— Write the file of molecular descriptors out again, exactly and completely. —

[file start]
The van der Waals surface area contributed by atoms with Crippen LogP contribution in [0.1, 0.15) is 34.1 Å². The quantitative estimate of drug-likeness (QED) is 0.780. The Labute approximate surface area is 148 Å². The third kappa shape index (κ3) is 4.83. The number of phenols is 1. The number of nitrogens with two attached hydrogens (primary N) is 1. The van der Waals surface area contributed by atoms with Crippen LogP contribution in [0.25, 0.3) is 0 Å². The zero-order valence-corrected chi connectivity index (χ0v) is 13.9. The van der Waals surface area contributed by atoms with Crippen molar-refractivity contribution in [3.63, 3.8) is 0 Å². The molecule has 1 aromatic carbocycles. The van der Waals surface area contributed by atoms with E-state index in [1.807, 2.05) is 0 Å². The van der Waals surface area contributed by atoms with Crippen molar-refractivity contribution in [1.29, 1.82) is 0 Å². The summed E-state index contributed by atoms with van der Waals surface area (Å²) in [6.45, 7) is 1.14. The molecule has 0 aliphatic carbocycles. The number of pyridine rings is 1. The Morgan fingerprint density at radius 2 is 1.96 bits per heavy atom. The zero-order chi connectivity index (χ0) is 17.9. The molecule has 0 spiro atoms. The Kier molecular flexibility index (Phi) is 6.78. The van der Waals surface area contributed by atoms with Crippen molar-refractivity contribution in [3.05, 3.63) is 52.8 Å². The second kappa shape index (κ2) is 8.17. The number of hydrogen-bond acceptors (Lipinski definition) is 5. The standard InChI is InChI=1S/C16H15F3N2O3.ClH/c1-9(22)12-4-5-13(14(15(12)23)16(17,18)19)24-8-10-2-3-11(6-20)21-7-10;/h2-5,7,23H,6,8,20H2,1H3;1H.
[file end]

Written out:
The van der Waals surface area contributed by atoms with Crippen LogP contribution in [0.1, 0.15) is 34.1 Å². The quantitative estimate of drug-likeness (QED) is 0.780. The Labute approximate surface area is 148 Å². The third kappa shape index (κ3) is 4.83. The number of phenols is 1. The number of nitrogens with two attached hydrogens (primary N) is 1. The van der Waals surface area contributed by atoms with Crippen LogP contribution in [0.25, 0.3) is 0 Å². The zero-order valence-corrected chi connectivity index (χ0v) is 13.9. The van der Waals surface area contributed by atoms with Crippen molar-refractivity contribution in [3.63, 3.8) is 0 Å². The molecule has 1 aromatic carbocycles. The van der Waals surface area contributed by atoms with E-state index in [1.807, 2.05) is 0 Å². The van der Waals surface area contributed by atoms with Crippen molar-refractivity contribution in [1.29, 1.82) is 0 Å². The summed E-state index contributed by atoms with van der Waals surface area (Å²) in [6.45, 7) is 1.14. The molecule has 0 aliphatic carbocycles. The number of pyridine rings is 1. The Morgan fingerprint density at radius 2 is 1.96 bits per heavy atom. The zero-order chi connectivity index (χ0) is 17.9. The molecule has 0 spiro atoms. The Kier molecular flexibility index (Phi) is 6.78. The van der Waals surface area contributed by atoms with Crippen molar-refractivity contribution in [3.05, 3.63) is 52.8 Å². The second kappa shape index (κ2) is 8.17. The number of hydrogen-bond acceptors (Lipinski definition) is 5. The standard InChI is InChI=1S/C16H15F3N2O3.ClH/c1-9(22)12-4-5-13(14(15(12)23)16(17,18)19)24-8-10-2-3-11(6-20)21-7-10;/h2-5,7,23H,6,8,20H2,1H3;1H.